What are Binary Options?
Even on the surface, binary options are a
very risky bet.
It’s an all-or-nothing proposition in which you bet on the performance of an underlying asset – a currency or a stock, for example. The deal promises quick money: you are supposed to receive a predetermined payout, sometimes within minutes or even seconds. Or you lose your money altogether. But in many instances, no actual trading takes place – the pitch is just a con to steal your money.
How They Work
Binary options scams typically use social media, online ads, chats, unsolicited texts, and cold calls.
They place ads online, typically directing you to a well-designed website that seems legitimate. Or, genuine-sounding automated robo-calls prompt you to stay on the line to speak to a “trader.” Scammers work from scripts to sound friendly and professional, but they are trained in high-pressure sales tactics.
The experienced “trader” will bait you with free or bonus money to open an account. Then they ask for your own money via credit card, pre-loaded card, or money transfer – with promises of easy, impressive returns. In reality, it’s often all fabricated, with a small initial success meant to build trust, but nothing may actually be traded.
Once you try to withdraw money from or close your account, or if fraudsters believe you’re catching on, the “trader” will ignore your phone calls and emails. In fact, they may use your credit or personal information to access even more funds without your knowledge. After they steal as much of your money as they can, they disappear.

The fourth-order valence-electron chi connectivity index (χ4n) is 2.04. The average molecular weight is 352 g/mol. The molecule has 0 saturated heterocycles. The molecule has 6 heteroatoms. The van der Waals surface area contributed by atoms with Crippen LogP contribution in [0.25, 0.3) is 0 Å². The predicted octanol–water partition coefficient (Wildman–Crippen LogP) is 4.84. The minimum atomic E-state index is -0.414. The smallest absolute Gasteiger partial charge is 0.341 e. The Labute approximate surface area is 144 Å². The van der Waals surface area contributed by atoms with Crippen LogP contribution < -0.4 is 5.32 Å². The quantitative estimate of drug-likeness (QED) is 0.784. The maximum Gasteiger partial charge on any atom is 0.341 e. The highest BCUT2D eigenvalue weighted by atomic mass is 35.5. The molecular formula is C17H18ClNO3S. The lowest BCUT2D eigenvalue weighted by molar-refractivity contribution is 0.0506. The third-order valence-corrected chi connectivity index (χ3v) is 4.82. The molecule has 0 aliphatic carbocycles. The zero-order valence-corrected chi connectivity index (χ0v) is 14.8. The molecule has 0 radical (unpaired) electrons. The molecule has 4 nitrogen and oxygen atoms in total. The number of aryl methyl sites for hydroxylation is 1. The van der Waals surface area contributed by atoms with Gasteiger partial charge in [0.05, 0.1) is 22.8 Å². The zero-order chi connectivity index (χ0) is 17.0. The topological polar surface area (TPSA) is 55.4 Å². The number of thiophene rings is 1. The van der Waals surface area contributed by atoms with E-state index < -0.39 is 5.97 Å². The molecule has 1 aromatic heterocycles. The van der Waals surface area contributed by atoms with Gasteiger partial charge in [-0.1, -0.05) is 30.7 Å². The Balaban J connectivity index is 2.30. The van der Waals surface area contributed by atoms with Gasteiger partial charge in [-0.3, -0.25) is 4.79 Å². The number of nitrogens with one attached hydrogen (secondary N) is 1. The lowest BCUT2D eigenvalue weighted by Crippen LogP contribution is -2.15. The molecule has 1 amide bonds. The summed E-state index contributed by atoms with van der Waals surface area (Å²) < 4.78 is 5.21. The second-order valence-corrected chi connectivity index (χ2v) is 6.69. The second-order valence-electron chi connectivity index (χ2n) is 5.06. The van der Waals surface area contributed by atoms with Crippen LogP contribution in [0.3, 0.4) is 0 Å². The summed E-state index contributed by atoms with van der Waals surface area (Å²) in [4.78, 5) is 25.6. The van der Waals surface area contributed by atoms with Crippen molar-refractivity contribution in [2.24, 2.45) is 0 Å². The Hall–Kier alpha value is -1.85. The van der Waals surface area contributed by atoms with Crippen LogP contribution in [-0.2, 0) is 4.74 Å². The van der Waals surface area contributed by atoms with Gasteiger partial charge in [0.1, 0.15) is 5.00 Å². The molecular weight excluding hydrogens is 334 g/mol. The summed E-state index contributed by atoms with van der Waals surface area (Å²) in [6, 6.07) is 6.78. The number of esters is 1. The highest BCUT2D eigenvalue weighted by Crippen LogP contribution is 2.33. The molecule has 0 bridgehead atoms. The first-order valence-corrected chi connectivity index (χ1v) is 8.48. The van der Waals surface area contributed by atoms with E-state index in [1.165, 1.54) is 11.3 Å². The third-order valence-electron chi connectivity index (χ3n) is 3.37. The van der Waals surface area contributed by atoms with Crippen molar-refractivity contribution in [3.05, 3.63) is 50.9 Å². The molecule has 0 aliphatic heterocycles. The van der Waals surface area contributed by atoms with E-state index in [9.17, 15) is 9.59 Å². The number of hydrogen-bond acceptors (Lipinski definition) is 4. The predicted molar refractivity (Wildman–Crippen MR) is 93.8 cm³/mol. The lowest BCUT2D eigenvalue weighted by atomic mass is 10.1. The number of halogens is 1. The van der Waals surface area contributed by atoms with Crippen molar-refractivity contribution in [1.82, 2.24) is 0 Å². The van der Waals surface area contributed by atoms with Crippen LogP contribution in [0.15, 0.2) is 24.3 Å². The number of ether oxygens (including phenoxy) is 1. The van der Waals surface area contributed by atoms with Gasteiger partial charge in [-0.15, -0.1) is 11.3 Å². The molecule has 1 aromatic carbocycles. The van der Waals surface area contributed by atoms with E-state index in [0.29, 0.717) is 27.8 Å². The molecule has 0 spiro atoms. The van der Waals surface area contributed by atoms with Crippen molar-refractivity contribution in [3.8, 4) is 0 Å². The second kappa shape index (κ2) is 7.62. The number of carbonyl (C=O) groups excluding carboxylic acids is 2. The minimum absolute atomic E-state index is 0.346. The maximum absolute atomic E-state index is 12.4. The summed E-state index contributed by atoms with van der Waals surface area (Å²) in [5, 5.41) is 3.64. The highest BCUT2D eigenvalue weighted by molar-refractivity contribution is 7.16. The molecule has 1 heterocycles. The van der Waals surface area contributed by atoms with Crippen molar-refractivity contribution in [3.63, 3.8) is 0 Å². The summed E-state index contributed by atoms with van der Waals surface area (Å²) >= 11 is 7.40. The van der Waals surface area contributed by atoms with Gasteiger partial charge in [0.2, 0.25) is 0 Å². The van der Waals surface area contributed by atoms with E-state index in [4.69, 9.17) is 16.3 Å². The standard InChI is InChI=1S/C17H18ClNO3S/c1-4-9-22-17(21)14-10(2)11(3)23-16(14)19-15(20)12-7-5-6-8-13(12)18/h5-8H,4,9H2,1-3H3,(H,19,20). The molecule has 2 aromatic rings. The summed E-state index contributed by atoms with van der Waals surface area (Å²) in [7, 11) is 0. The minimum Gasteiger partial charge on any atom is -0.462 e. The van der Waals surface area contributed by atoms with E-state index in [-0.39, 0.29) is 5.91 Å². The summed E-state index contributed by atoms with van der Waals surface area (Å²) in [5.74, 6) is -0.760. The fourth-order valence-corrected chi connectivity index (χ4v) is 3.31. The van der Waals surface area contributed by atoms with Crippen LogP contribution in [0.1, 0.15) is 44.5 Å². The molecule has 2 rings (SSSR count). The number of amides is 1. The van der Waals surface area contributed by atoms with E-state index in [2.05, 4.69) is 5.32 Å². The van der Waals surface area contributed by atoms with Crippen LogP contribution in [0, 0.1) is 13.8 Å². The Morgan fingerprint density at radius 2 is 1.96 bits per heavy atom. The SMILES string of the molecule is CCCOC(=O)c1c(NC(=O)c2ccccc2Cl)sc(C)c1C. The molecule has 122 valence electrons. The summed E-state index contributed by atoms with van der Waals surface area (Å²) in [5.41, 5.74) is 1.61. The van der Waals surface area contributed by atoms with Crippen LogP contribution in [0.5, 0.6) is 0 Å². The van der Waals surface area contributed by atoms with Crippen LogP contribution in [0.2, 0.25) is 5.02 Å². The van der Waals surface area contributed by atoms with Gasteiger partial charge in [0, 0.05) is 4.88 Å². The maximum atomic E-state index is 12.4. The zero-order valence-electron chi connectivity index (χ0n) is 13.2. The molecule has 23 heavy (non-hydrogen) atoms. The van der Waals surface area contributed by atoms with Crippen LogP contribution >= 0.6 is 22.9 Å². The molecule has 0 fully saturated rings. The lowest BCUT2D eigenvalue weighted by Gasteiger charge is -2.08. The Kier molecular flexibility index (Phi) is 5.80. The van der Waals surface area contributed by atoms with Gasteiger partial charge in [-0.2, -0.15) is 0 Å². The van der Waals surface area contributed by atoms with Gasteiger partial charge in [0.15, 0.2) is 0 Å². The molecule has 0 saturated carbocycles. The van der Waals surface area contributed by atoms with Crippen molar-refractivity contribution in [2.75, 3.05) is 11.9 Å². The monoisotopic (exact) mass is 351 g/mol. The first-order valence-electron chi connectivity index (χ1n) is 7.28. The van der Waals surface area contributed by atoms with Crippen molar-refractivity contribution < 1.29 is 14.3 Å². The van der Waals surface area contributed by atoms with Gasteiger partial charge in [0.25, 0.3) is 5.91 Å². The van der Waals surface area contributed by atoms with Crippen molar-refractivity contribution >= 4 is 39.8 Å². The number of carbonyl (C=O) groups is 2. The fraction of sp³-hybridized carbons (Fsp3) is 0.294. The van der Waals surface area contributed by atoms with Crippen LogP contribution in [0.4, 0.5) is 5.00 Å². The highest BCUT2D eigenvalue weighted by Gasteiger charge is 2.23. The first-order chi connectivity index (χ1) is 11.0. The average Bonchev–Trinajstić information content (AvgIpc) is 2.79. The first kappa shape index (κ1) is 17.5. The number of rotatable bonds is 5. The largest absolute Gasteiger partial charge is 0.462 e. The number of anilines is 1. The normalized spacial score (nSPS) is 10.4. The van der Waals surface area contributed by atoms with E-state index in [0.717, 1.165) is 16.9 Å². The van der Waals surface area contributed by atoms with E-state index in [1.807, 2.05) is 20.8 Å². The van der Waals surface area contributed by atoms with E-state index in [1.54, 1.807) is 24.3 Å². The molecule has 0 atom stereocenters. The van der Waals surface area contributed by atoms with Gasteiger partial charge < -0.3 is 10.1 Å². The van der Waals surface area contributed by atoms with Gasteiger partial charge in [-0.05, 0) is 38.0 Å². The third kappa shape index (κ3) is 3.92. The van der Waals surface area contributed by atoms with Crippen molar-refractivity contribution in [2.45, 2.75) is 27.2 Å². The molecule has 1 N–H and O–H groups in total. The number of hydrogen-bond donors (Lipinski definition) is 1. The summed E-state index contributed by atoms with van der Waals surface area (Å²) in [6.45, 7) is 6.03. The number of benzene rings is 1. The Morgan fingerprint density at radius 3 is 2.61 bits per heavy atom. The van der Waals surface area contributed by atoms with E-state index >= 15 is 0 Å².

No individuals or firms are registered to sell binary options in Canada.
This should be a clear sign to stay away from them. The majority of binary options operations are based in out-of-reach places overseas with few or no financial regulations. It’s common for firms offering fraudulent binary options to hide from authorities, regulators, and their victims with a variety of aliases and misdirection techniques.
The fact is, you never know who you are dealing with. These criminals are aggressively targeting Canadians and others around the world, swindling them out of billions of dollars. Victims have been defrauded of their life savings, RRSPs, and money set aside for post-secondary education.
- send money to anyone you know only from an unsolicited call, email, or advertisement
- allow yourself to be rushed or pressured into making a decision
- give out sensitive personal information online or over the phone. For example, passport, banking, drivers license or utility bill information
- send money offshore to an unregistered firm
- research an investment before making a commitment
- make sure the firm and/or individual you’re dealing with is registered here
- check statements (e.g., bank, credit card) regularly to make sure there are no unauthorized purchases, or charges from vendors you do not know
- be wary of those promising high returns on low-risk investments
- report fraud to police or your local securities regulator
- get a second opinion from a registered financial adviser, lawyer, or accountant
Binary Fraud Victims
If you become a victim of binary options fraud, here are some steps you can take:
- 1Cancel your credit cards and debit cards.
- 2Contact your provincial securities regulator.
- 3If you have provided the binary options firm with your banking information, contact your bank to advise it of this.
- 4If you have provided the scammers with passport information, driver’s licence, or utility bill information, contact the appropriate issuer(s) to advise them of this.
- 5Tell a close friend or family member of your involvement. Keeping the fact that you have been victimized a secret, only adds more stress to a difficult situation.